Conil de la Frontera is the town facing the Atlantic and it’s origins go back to the Phoenicians, who in their times where exploiting a new way of fishing tuna, the almadraba, which has been conserved until today.
In Conil passed many nationalities and tribes like the Carthaginians, Romans, Visigoths, Moslems, Byzantines, Vandals and the Christians. All of them left their traces on these lands, some of them still visible today. The vicinity of the “gran Gadir” today Cadíz, provoked the creation of many urban centres.
The history of these lands where Conil de la Frontera is situated today, started in prehistoric times. But it was not before the Phoenicians, some 1200 AD, that Conil de la Frontera was founded, as we know it today. The Poenicians found that new way of fishing tuna which was very rewarding for the whole region. After the Phoenicians followed the Carthaginians who maintained the infrastructures of the red tuna fishing and initiated the construction of the salazones. With the Romans the development of the town leaped forward, turning into a place of reference for the Roman Empire, of which came the orders to construct the Vía Heráclea, uniting Málaga with Cádiz and going to the temple of Hercules in Santi Pedri. Here was the Garum produced, which was an exquisite dish of red tuna and which was well loved in all the Roman Empire.
At the beginning of our calculation of times, the decline of the Roman empire left Conil de la Frontera not untouched and so weakened fell under the rules first of the Vandals, followed by the Visigoths and the Byzantines.
In 711 the Arabs reached Conil as well as other towns along the coastline. For five Centuries where the Arabs present in these lands, more precisely until 1265, year of the reconquest of the town and when Conil receives the additional name de la Frontera. This additional name was also given to Vejer, Chiclana, Arcos and Jerez.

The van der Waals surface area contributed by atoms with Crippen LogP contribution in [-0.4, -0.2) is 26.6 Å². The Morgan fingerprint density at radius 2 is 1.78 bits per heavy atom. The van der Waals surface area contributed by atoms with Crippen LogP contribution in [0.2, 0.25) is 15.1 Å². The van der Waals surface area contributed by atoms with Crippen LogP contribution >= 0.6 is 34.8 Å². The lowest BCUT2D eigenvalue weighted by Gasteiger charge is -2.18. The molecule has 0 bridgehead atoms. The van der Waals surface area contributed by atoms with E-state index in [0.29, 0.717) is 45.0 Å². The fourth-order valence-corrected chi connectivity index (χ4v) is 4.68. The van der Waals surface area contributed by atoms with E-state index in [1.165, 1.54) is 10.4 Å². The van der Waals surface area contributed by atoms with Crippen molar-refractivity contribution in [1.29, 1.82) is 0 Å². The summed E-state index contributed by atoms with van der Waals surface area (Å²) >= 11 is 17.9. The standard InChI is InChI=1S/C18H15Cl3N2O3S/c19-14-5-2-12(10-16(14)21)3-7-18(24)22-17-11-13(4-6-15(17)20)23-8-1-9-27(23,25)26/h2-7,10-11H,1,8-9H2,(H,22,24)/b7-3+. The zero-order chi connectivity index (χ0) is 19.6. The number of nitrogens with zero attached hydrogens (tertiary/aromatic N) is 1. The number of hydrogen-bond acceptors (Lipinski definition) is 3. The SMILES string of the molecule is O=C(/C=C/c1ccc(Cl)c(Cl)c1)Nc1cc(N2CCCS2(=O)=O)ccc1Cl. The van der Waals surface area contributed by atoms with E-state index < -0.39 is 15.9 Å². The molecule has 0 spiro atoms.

Alonso Pérez de Guzmán, by order of the Monarch Fernando IV, was the first to rule the town in this new era and so the tower of Guzman was build in order to defend the town in case of possible invasions and Conil de la Frontera started its way as municipality gaditano with an economy based on fishing of the red tuna.
In 1456, the monarch Enrique IV visited Conil, as well as Sancho IV, Fernando IV orPedro I de Castilla, who visited the town as well. In the 16th Century, Conil suffered a minor crisis, because of the noble confrontations between the Guzmanes y los Ponce de Leon, two well established and powerful families, who’s disputes had a negative influence on the prosperity of the Almadrabas.
Following decades of internal disputes, illnesses, fights and small crises, in the 17th Century Conil de la Frontera converted in the main spot of the economy of the region, with an increase in population from 1800 inhabitants in the 16th Century to 2700 habitants in the 17th Century. The Atlantic town was the motor of economy of the Cadiz province until in the 18th Century the Almadrabas suffered another crises. The population however, directed its interest towards agriculture and stock breeding, this way maintaining its development of growth. In the 18th Century, Conil counted 5000 inhabitants.
At the beginning of the 20th Century, Conil de la Frontera was a well established, important town basing its economy on agriculture, fishing and stock breeding. The new Century however, was also greeted by Conil with syndicate tensions and social implementations bringing on a small crisis of tensions and conflicts.
It was during the ‘60’s that Conil started it’s tourism developments, starting off with families from Sevilla, coming to the Atlantic town to enjoy their holidays. Nowadays, Conil is an international reference for holidays and its economy is practically based on only this. However, this characteristic is shared with other towns along the coast such as Cádiz, Chiclana or Tarifa.
The town of Conil still has many traces of the different invasions succumbed as well as from Spanish kings and rulers such as Sancho IV.
Conil in 2007 bases its economy on tourism, agricultura, stock breeding and fishing. 50% of the area is being cultivated and more than 500 families live of fishing.
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